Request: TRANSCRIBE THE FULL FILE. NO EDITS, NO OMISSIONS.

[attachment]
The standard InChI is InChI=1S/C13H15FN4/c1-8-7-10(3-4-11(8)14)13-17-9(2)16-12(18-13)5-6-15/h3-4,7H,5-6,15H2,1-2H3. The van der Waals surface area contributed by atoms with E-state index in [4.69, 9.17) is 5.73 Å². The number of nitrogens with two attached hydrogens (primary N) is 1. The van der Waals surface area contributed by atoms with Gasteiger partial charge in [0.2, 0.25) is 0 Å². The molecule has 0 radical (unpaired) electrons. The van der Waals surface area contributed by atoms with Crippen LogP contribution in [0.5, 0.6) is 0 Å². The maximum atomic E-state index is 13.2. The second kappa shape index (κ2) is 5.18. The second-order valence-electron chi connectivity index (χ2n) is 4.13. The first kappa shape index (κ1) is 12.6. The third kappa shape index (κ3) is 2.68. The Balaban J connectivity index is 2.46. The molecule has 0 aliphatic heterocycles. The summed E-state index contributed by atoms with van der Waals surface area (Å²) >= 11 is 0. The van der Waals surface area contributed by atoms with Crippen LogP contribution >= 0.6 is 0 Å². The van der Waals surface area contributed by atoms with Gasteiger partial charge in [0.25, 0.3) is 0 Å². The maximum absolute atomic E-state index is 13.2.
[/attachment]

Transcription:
The standard InChI is InChI=1S/C13H15FN4/c1-8-7-10(3-4-11(8)14)13-17-9(2)16-12(18-13)5-6-15/h3-4,7H,5-6,15H2,1-2H3. The van der Waals surface area contributed by atoms with E-state index in [4.69, 9.17) is 5.73 Å². The number of nitrogens with two attached hydrogens (primary N) is 1. The van der Waals surface area contributed by atoms with Gasteiger partial charge in [0.2, 0.25) is 0 Å². The molecule has 0 radical (unpaired) electrons. The van der Waals surface area contributed by atoms with Crippen LogP contribution in [0.5, 0.6) is 0 Å². The maximum atomic E-state index is 13.2. The second kappa shape index (κ2) is 5.18. The second-order valence-electron chi connectivity index (χ2n) is 4.13. The first kappa shape index (κ1) is 12.6. The third kappa shape index (κ3) is 2.68. The Balaban J connectivity index is 2.46. The molecule has 0 aliphatic heterocycles. The summed E-state index contributed by atoms with van der Waals surface area (Å²) >= 11 is 0. The van der Waals surface area contributed by atoms with Crippen LogP contribution >= 0.6 is 0 Å². The van der Waals surface area contributed by atoms with Gasteiger partial charge in [0.25, 0.3) is 0 Å². The maximum absolute atomic E-state index is 13.2.